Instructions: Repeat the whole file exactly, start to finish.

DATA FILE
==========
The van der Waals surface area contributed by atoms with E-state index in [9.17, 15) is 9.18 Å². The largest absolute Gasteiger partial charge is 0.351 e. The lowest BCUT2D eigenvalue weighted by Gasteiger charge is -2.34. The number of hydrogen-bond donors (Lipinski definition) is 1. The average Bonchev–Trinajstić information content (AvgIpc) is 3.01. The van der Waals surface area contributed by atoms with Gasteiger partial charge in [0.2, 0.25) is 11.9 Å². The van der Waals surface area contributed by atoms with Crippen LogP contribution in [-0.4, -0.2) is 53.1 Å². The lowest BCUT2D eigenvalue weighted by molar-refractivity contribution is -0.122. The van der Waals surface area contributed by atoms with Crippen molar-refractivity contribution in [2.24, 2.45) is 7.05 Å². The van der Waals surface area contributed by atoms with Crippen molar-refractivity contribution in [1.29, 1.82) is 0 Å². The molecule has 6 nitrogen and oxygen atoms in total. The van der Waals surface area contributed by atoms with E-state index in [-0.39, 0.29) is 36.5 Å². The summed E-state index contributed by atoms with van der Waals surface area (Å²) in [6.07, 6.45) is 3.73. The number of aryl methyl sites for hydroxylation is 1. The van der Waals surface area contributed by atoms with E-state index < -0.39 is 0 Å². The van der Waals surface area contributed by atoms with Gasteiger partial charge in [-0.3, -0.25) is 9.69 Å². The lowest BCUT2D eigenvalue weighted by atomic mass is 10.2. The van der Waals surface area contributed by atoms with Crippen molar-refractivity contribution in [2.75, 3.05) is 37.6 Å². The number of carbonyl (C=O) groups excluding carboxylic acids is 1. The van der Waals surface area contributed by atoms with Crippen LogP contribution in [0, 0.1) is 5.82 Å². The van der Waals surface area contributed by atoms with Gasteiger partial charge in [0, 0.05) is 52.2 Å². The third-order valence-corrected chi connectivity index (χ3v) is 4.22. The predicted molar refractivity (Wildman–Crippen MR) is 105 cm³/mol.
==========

The van der Waals surface area contributed by atoms with E-state index in [9.17, 15) is 9.18 Å². The largest absolute Gasteiger partial charge is 0.351 e. The lowest BCUT2D eigenvalue weighted by Gasteiger charge is -2.34. The number of hydrogen-bond donors (Lipinski definition) is 1. The average Bonchev–Trinajstić information content (AvgIpc) is 3.01. The van der Waals surface area contributed by atoms with Gasteiger partial charge in [0.2, 0.25) is 11.9 Å². The van der Waals surface area contributed by atoms with Crippen LogP contribution in [-0.4, -0.2) is 53.1 Å². The lowest BCUT2D eigenvalue weighted by molar-refractivity contribution is -0.122. The van der Waals surface area contributed by atoms with Crippen molar-refractivity contribution in [2.24, 2.45) is 7.05 Å². The van der Waals surface area contributed by atoms with Crippen molar-refractivity contribution in [1.29, 1.82) is 0 Å². The molecule has 6 nitrogen and oxygen atoms in total. The van der Waals surface area contributed by atoms with E-state index in [-0.39, 0.29) is 36.5 Å². The summed E-state index contributed by atoms with van der Waals surface area (Å²) in [6.07, 6.45) is 3.73. The number of aryl methyl sites for hydroxylation is 1. The van der Waals surface area contributed by atoms with E-state index < -0.39 is 0 Å². The van der Waals surface area contributed by atoms with Gasteiger partial charge in [-0.3, -0.25) is 9.69 Å². The lowest BCUT2D eigenvalue weighted by atomic mass is 10.2. The van der Waals surface area contributed by atoms with Crippen molar-refractivity contribution in [2.75, 3.05) is 37.6 Å². The number of carbonyl (C=O) groups excluding carboxylic acids is 1. The van der Waals surface area contributed by atoms with Crippen LogP contribution in [0, 0.1) is 5.82 Å². The van der Waals surface area contributed by atoms with Gasteiger partial charge in [0, 0.05) is 52.2 Å². The third-order valence-corrected chi connectivity index (χ3v) is 4.22. The predicted molar refractivity (Wildman–Crippen MR) is 105 cm³/mol.